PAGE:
Meanwhile, binoculars that are too compact will have a poor field of view. They may also lack features like waterproof bodies and rubber armor. Also, you won’t be able to use them while wearing glasses.

Choose the mid-ground when buying binoculars—not too big and not too small. A mid-sized binocular will be easy to carry and have the most features you need.

9. Buy From Reputable Brands

It’s important to purchase binoculars from reputable brands to get the best value for money. Some good options include:

  • Canon
  • Nikon
  • Celestron
  • Vixen

You can also find second-hand options on online marketplaces. But again, buy second-hand binoculars from top brands since they are long-lasting and durable. You should also ensure all features, such as magnification and coatings, are in working condition before buying.

binoculars on a wooden table
Image Credit: Erik Mclean, Unsplash

10. Try Them Out

Saving the best tip for last, you should try some binoculars before choosing your final pair. Many retailers let you try multiple options with no pressure to buy. You can also talk to the in-store professionals who can help you in the selection process.

If you want to buy binoculars online, read customer reviews on the company’s website and third-party sites. You can find detailed reviews by customers on Amazon. The product pages also have Q&A sections where you can find the answers to most of your queries.binoculars divider

Where to Buy Binoculars?

There are three main places you can buy binoculars from:

  • Physical Retailers: Best Buy, Walmart, and REI are some retailers that sell binoculars. They also have in-store assistants to help you make the right choice.
  • Online Retailers: Amazon and Binoculars.com are the top places to buy binoculars. You can also shop from Walmart’s online store.
  • Marketplaces: Facebook Marketplace, eBay, and Craigslist are the right places to find second-hand binoculars. Avoid buying from sketchy sellers, especially if the price seems too good to be true. Watch a product video before you meet the seller so that you know which features to look for when testing the binoculars.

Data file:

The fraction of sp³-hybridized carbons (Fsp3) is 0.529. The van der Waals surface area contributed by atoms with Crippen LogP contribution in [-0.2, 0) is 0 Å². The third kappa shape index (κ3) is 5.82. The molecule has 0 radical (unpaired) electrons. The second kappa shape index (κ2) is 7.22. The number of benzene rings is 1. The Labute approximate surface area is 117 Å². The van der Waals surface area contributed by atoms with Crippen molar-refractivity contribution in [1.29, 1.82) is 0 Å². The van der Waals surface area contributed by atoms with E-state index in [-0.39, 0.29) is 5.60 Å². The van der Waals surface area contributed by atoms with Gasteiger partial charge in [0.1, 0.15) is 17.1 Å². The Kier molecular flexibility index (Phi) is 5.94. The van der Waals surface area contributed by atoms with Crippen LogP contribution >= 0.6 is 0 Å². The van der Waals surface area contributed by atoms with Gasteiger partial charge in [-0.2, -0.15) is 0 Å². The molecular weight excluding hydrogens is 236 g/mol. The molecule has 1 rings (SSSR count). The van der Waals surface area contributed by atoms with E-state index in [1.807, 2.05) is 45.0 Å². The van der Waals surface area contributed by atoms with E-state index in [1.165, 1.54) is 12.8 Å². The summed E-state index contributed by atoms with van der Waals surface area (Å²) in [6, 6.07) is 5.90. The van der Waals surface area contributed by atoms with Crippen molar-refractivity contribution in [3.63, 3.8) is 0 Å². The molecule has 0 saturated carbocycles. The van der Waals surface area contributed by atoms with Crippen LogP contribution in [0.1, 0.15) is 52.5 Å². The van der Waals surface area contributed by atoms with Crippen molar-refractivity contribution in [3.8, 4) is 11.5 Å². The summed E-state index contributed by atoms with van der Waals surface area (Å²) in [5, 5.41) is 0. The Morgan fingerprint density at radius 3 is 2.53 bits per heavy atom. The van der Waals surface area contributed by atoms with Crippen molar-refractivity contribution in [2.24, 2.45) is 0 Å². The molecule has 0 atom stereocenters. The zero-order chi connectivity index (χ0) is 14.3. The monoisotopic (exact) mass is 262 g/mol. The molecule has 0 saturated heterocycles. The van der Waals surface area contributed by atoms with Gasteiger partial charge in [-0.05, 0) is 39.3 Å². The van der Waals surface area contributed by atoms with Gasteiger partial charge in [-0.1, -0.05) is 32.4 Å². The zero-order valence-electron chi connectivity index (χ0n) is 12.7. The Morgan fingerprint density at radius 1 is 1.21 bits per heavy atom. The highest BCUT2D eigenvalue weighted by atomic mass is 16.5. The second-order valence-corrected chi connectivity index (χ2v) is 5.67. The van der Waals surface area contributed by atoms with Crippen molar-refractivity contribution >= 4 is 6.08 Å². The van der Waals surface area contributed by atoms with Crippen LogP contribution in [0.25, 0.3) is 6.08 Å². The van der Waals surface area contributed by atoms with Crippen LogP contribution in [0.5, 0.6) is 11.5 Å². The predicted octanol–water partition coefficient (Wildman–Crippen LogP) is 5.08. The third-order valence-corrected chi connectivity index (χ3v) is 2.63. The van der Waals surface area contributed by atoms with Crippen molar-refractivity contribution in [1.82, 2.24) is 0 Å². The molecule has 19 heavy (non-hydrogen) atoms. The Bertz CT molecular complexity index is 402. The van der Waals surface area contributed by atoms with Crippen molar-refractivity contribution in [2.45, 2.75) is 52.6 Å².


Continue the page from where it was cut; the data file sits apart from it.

Other options include getting a pair from your local astronomy club or borrowing from friends. Some national parks may also have visitor’s centers or shops where you can purchase binoculars.

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Buying the best binoculars for bird watching can be tricky if you don’t know what to look for. Per the expert tips in this guide, you should consider your budget, bird-watching conditions, and comfort level.

The best options are binoculars with 8x to 10x magnification, 42–50mm objective lens diameter, and fully multi-coated lenses. Make sure you buy from reputable sellers, online or in-store.

Featured Image Credit: HTWE, Shutterstock

About the Author Jeff Weishaupt

Jeff is a tech professional by day, writer, and amateur photographer by night. He's had the privilege of leading software teams for startups to the Fortune 100 over the past two decades. He currently works in the data privacy space. Jeff's amateur photography interests started in 2008 when he got his first DSLR camera, the Canon Rebel. Since then, he's taken tens of thousands of photos. His favorite handheld camera these days is his Google Pixel 6 XL. He loves taking photos of nature and his kids. In 2016, he bought his first drone, the Mavic Pro. Taking photos from the air is an amazing perspective, and he loves to take his drone while traveling.